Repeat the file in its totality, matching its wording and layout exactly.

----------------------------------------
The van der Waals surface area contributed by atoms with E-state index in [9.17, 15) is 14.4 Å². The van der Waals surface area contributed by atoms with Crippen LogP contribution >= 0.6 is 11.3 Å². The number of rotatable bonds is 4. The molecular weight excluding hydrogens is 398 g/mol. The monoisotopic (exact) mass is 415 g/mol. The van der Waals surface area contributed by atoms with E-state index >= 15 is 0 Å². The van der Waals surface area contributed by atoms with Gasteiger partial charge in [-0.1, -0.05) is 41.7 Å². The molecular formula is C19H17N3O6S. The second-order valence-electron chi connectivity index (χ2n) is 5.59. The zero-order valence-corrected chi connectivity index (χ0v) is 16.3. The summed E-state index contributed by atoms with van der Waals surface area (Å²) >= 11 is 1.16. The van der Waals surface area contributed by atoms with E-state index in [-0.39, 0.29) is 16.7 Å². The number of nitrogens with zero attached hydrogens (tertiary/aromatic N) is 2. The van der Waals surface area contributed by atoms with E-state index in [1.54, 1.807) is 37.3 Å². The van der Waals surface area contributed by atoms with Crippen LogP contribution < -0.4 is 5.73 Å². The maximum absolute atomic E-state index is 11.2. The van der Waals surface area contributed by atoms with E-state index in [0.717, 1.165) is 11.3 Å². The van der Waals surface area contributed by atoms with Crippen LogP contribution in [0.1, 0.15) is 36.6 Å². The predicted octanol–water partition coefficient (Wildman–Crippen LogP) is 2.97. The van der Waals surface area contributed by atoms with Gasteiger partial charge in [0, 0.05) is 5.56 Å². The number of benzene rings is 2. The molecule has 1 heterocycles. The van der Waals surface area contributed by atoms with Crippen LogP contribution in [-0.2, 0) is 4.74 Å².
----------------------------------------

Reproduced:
The van der Waals surface area contributed by atoms with E-state index in [9.17, 15) is 14.4 Å². The van der Waals surface area contributed by atoms with Crippen LogP contribution >= 0.6 is 11.3 Å². The number of rotatable bonds is 4. The molecular weight excluding hydrogens is 398 g/mol. The monoisotopic (exact) mass is 415 g/mol. The van der Waals surface area contributed by atoms with E-state index >= 15 is 0 Å². The van der Waals surface area contributed by atoms with Gasteiger partial charge in [-0.1, -0.05) is 41.7 Å². The molecular formula is C19H17N3O6S. The second-order valence-electron chi connectivity index (χ2n) is 5.59. The zero-order valence-corrected chi connectivity index (χ0v) is 16.3. The summed E-state index contributed by atoms with van der Waals surface area (Å²) >= 11 is 1.16. The van der Waals surface area contributed by atoms with E-state index in [-0.39, 0.29) is 16.7 Å². The number of nitrogens with zero attached hydrogens (tertiary/aromatic N) is 2. The van der Waals surface area contributed by atoms with E-state index in [1.54, 1.807) is 37.3 Å². The van der Waals surface area contributed by atoms with Crippen LogP contribution < -0.4 is 5.73 Å². The maximum absolute atomic E-state index is 11.2. The van der Waals surface area contributed by atoms with E-state index in [0.717, 1.165) is 11.3 Å². The van der Waals surface area contributed by atoms with Crippen LogP contribution in [0.1, 0.15) is 36.6 Å². The predicted octanol–water partition coefficient (Wildman–Crippen LogP) is 2.97. The van der Waals surface area contributed by atoms with Gasteiger partial charge in [0, 0.05) is 5.56 Å². The number of benzene rings is 2. The molecule has 1 heterocycles. The van der Waals surface area contributed by atoms with Crippen LogP contribution in [-0.2, 0) is 4.74 Å².